Terrifyingly, it's just a few weeks until Comic-Con International annexes most of downtown San Diego and with it, our souls. But with a new comics convention comes a new offering of exclusive stuff from BOOM! Studios. The publisher of the Adventure Time line of comics as well Lumberjanes and Bee and Puppycat and others is known among rarities collectors for its convention-only releases, and they'll be back at their booth with more at this year's San Diego Comic-Con. Check out the company's latest assortment of exclusives below, including the hardcover Mathematical Edition of Adventure Time: Marceline and the Scream Queens.
We make a regular practice at ComicsAlliance of spotlighting particular artists or specific bodies of work, as well as the special qualities of comic book storytelling, but because cartoonists, illustrators and their fans share countless numbers of great pinups, fan art and other illustrations on sites like Flickr, Tumblr, DeviantArt and seemingly infinite art blogs that we’ve created Best Art Ever (This Week), a weekly depository for just some of the pieces of especially compelling artwork that we come across in our regular travels across the Web. Some of it’s new, some of it’s old, some of it’s created by working professionals, some of it’s created by future stars, some of it’s created by talented fans, awnd some of it’s endearingly silly. All of it is awesome.
Garth Ennis, Darick Robertson and Russ Braun's The Boys is a series that makes a point out of mining the darker underbelly of the superhero genre, in the process exposing more violent and sexual elements than many are comfortable with... including, it seems, o
Devised by the Ignition Sequence (Isotope proprietors James Sime and Kirsten Baldock and iFanboy co-founder Ron Richards) MorrisonCon was first announced in January as a kind of hip, forward-thinking antidote to the organizational chaos and overt commercialism of the traditional comic book show. A collaboration with preeminent superhero comics writer Grant Morrison, the event was also p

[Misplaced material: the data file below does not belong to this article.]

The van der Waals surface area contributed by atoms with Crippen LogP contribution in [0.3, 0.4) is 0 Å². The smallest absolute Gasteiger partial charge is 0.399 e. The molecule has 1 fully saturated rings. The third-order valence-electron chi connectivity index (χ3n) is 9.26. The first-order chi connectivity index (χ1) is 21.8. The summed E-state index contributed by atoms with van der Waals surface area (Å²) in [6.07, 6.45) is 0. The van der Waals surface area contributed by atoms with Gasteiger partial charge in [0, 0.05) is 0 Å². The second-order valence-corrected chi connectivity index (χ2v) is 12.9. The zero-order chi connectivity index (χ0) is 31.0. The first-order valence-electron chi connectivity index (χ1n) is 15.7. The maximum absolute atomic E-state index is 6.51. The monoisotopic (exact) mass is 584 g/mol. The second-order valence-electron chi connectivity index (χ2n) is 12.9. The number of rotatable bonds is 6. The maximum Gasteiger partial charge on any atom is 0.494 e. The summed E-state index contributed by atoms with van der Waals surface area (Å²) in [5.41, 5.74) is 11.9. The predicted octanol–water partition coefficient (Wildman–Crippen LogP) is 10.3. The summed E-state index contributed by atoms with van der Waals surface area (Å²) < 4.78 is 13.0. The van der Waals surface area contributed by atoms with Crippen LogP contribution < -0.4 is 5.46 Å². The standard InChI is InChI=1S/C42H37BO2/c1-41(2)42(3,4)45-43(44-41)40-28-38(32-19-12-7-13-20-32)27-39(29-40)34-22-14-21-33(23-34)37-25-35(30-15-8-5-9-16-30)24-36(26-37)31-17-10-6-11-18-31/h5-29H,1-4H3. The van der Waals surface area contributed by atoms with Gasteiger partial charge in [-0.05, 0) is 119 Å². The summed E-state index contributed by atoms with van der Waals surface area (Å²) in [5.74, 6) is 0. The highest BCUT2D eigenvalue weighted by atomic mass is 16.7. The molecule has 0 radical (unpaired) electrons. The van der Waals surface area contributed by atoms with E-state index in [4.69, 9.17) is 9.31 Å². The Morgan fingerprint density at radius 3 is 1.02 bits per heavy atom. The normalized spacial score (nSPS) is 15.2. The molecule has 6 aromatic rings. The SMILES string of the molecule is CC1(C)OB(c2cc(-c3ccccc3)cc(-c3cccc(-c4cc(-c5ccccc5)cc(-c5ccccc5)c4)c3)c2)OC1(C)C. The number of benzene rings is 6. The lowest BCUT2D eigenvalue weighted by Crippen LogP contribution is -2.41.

So, what's the deal with Darick Roberston & Garth Ennis's The Boys? Is it a gross-out superhero parody, the book that "out-Preachers Preacher?" Is it a more straightforward narrative, an examination of how power corrupts? Is it a rocking action movie where hard men fight men with hard skin? Is it a story about manipulation and naïveté? Let's go with "all of the above." There are two issues left in Ennis and R
Unleashed on the world today from Grant Morrison, Darick Robertson, colorist Richard P. Clark and letterer Simon Bowland, is Happy!#1, Morrison's first Image Comics release since Spawn #18 in 1994. Morrison's spent the past few years working almost exclusively with DC Co
It's taken almost one hundred issues -- and two publishers -- but this November will see Garth Ennis and Darick Robertson's cynical superhero thriller The Boys reach its conclusion with an extra-length 72nd issue that wraps up its run in suitably dramatic fashion.Dynamite Entertainment, which took over the publishing of the creator-owned series in 2007 with
Comic-Con 2012 has featured a few big announcements from several publishers. Not to be outdone, Image dropped a few of their own. At their panel on Saturday, Editor-in-Chief EricStephenson was joined on stage by Matt Fraction, Joe Casey, Darick Robertson, Kelly Sue DeConnick, Howard Chaykin, Chris Roberson, James Robinson and Greg Rucka, each of whom will be doing new projects for the publisher in the coming year.
Stephenson opened the panel by himself and announced a f
Opened with a keynote address by Publisher Eric Stephenson that emphasized personalities and relationships in the comic book scene, the first Image Comics Expo in Oakland, California, came with more major publishing announcements than we expected. Among the new creator-owned book
Created by Warren Ellis and Darick Robertson, Transmetropolitan took a vivid look into a possible (maybe likely?) future where excess and depravity and technology and convenience converged with paradoxically beautiful and wretched results for humanity and politics, as seen through the eyes of outlaw journalist Spider Jerusalem. The Vertigo series was one of the most idiosyncratic comics on the shelves, and the aestheti